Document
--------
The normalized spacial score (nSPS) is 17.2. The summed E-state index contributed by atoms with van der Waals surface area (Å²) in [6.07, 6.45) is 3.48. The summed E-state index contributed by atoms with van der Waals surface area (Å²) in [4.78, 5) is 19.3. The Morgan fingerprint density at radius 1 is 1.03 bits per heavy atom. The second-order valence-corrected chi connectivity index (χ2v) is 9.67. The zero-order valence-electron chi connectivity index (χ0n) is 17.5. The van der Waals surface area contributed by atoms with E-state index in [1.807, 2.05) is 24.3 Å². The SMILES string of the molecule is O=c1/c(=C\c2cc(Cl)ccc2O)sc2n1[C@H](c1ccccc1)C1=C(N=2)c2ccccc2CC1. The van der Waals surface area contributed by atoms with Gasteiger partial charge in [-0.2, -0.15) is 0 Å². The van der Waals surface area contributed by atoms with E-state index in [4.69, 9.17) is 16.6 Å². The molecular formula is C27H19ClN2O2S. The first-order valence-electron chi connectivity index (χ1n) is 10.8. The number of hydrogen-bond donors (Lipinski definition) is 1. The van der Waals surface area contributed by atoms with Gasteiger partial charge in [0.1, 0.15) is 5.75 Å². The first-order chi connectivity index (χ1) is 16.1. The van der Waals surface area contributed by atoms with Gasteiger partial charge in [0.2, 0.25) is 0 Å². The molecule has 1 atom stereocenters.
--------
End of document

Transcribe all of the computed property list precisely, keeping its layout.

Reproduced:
The normalized spacial score (nSPS) is 17.2. The summed E-state index contributed by atoms with van der Waals surface area (Å²) in [6.07, 6.45) is 3.48. The summed E-state index contributed by atoms with van der Waals surface area (Å²) in [4.78, 5) is 19.3. The Morgan fingerprint density at radius 1 is 1.03 bits per heavy atom. The second-order valence-corrected chi connectivity index (χ2v) is 9.67. The zero-order valence-electron chi connectivity index (χ0n) is 17.5. The van der Waals surface area contributed by atoms with E-state index in [1.807, 2.05) is 24.3 Å². The SMILES string of the molecule is O=c1/c(=C\c2cc(Cl)ccc2O)sc2n1[C@H](c1ccccc1)C1=C(N=2)c2ccccc2CC1. The van der Waals surface area contributed by atoms with Gasteiger partial charge in [-0.2, -0.15) is 0 Å². The van der Waals surface area contributed by atoms with E-state index in [4.69, 9.17) is 16.6 Å². The molecular formula is C27H19ClN2O2S. The first-order valence-electron chi connectivity index (χ1n) is 10.8. The number of hydrogen-bond donors (Lipinski definition) is 1. The van der Waals surface area contributed by atoms with Gasteiger partial charge in [0.1, 0.15) is 5.75 Å². The first-order chi connectivity index (χ1) is 16.1. The van der Waals surface area contributed by atoms with Gasteiger partial charge in [0.2, 0.25) is 0 Å². The molecule has 1 atom stereocenters.